Understanding Concursus Creditorum in Liquidation in South Africa

Concursus creditorum is a Latin term used in the legal system of South Africa to describe the process of distributing the assets of an insolvent estate among its creditors. It is an important concept to understand if you are involved in liquidation proceedings, either as a creditor or as a company going through the process.

If your company should be liquidated, it is important to understand that creditors are blocked from taking any legal action against a company once it is liquidated. In the liquidation process concursum creditorum mean the creditors "come together". They must wait for the liquidator to be appointed and once appointed they must deal with the liquidator and the liquidator only. The liquidation causes that creditors must stop harassing the director/member and only deal with the liquidator.

How does concursus creditorum work in practice

In simple terms, concursus creditorum means that all creditors who have claims against the insolvent estate must be treated equally in the distribution of assets. This means that each creditor must receive a share of the assets that is proportionate to the amount of their claim in a certain order of preference.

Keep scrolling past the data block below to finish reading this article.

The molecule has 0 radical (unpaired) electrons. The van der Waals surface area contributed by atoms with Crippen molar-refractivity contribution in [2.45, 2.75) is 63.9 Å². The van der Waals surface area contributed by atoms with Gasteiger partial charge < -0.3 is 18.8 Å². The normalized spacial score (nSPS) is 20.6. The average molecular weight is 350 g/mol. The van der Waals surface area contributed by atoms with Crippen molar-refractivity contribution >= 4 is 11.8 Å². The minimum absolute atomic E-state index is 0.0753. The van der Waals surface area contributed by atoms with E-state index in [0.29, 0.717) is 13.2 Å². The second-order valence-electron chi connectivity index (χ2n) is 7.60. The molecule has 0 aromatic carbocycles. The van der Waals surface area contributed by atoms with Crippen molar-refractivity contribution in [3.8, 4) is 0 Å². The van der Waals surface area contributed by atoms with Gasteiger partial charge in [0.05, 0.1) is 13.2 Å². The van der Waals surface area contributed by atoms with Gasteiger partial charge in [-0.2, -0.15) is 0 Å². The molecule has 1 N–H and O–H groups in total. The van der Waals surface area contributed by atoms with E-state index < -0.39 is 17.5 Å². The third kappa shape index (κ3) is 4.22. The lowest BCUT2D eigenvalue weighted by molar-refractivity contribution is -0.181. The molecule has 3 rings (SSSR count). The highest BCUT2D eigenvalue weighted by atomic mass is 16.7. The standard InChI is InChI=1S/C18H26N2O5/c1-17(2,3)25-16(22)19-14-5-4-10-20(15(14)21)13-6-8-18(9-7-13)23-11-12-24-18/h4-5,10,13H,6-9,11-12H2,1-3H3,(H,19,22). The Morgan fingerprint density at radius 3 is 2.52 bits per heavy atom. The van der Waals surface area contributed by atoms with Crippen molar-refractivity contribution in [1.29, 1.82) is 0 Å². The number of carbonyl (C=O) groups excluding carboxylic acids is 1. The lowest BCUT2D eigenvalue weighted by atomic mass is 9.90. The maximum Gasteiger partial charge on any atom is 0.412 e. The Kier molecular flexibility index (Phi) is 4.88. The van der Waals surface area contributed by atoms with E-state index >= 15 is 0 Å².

Otherwise put, interests of the creditors as a group has preference over the interests of an individual creditor.  This means that instead of one creditor taking legal action against the company before everybody else and maybe sell the assets of the company to satisfy its cleam to the detriment of other creditors, in liquidation all creditors must stop with legal action and deal with the liquidator as a group. (Creditors refer to only debt that was incurred before liquidation).

Further explanation of concursus creditorum

Although a concursus creditorum is established with liquidation (“the creditors come together as a group”) not all claims are equal in the eyes of the law. Certain claims are given priority over others, and these claims are paid out first before the remaining assets are distributed to the other creditors. The South African Insolvency Act sets out the order of priority for claims against an insolvent estate.  (Once the company is liquidated, its estate is insolvent).

What is order of preference

In terms of the definitions unders Section 1 of the Insolvency Act, “preference”  means in relation to any claim against an insolvent estate, means the right to payment of that claim out of the assets of the estate in preference to other claims;  and ‘preferent’  has a corresponding meaning.

The definition of “security” means that  in relation to the claim of a creditor of an insolvent estate, means property of that estate over which the creditor has a preferent right by virtue of any special mortgage, landlord’s legal hypothec, pledge or right of retention


What does preference and security really mean